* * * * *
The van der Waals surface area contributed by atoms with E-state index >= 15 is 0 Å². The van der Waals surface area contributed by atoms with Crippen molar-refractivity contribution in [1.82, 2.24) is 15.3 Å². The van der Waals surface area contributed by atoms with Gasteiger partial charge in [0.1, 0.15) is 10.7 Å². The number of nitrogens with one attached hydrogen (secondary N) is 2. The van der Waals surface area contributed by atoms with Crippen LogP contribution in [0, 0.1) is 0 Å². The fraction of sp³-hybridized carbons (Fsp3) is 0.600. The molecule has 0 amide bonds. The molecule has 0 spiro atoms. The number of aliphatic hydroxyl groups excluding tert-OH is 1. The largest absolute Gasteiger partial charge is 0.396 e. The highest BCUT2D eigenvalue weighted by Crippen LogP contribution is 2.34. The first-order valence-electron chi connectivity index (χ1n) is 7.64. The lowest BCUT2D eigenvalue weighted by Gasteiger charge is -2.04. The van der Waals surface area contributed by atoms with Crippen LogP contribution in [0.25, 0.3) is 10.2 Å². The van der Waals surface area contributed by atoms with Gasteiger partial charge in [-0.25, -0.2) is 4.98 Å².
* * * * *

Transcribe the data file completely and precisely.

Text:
The van der Waals surface area contributed by atoms with E-state index >= 15 is 0 Å². The van der Waals surface area contributed by atoms with Crippen molar-refractivity contribution in [1.82, 2.24) is 15.3 Å². The van der Waals surface area contributed by atoms with Gasteiger partial charge in [0.1, 0.15) is 10.7 Å². The number of nitrogens with one attached hydrogen (secondary N) is 2. The van der Waals surface area contributed by atoms with Crippen LogP contribution in [0, 0.1) is 0 Å². The fraction of sp³-hybridized carbons (Fsp3) is 0.600. The molecule has 0 amide bonds. The molecule has 0 spiro atoms. The number of aliphatic hydroxyl groups excluding tert-OH is 1. The largest absolute Gasteiger partial charge is 0.396 e. The highest BCUT2D eigenvalue weighted by Crippen LogP contribution is 2.34. The first-order valence-electron chi connectivity index (χ1n) is 7.64. The lowest BCUT2D eigenvalue weighted by Gasteiger charge is -2.04. The van der Waals surface area contributed by atoms with Crippen LogP contribution in [0.25, 0.3) is 10.2 Å². The van der Waals surface area contributed by atoms with Gasteiger partial charge in [-0.25, -0.2) is 4.98 Å².